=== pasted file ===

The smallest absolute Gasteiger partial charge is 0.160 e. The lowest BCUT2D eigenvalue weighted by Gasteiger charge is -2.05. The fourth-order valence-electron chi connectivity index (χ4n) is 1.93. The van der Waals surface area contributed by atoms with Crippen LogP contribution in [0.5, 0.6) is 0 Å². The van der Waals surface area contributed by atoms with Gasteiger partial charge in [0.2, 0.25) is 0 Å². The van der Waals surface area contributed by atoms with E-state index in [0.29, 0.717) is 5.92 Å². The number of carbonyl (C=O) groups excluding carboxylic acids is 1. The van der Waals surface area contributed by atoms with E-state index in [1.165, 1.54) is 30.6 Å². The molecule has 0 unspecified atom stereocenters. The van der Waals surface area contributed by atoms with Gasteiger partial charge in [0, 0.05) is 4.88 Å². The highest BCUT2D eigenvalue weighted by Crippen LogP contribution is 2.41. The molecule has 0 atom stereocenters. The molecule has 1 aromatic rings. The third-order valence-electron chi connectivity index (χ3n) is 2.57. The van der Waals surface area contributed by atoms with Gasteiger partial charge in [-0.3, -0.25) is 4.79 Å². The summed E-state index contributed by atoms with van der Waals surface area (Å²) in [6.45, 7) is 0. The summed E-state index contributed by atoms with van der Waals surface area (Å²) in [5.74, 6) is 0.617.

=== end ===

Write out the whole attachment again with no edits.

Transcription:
The smallest absolute Gasteiger partial charge is 0.160 e. The lowest BCUT2D eigenvalue weighted by Gasteiger charge is -2.05. The fourth-order valence-electron chi connectivity index (χ4n) is 1.93. The van der Waals surface area contributed by atoms with Crippen LogP contribution in [0.5, 0.6) is 0 Å². The van der Waals surface area contributed by atoms with Gasteiger partial charge in [0.2, 0.25) is 0 Å². The van der Waals surface area contributed by atoms with E-state index in [0.29, 0.717) is 5.92 Å². The number of carbonyl (C=O) groups excluding carboxylic acids is 1. The van der Waals surface area contributed by atoms with E-state index in [1.165, 1.54) is 30.6 Å². The molecule has 0 unspecified atom stereocenters. The van der Waals surface area contributed by atoms with Gasteiger partial charge in [0, 0.05) is 4.88 Å². The highest BCUT2D eigenvalue weighted by Crippen LogP contribution is 2.41. The molecule has 0 atom stereocenters. The molecule has 1 aromatic rings. The third-order valence-electron chi connectivity index (χ3n) is 2.57. The van der Waals surface area contributed by atoms with Gasteiger partial charge in [-0.3, -0.25) is 4.79 Å². The summed E-state index contributed by atoms with van der Waals surface area (Å²) in [6.45, 7) is 0. The summed E-state index contributed by atoms with van der Waals surface area (Å²) in [5.74, 6) is 0.617.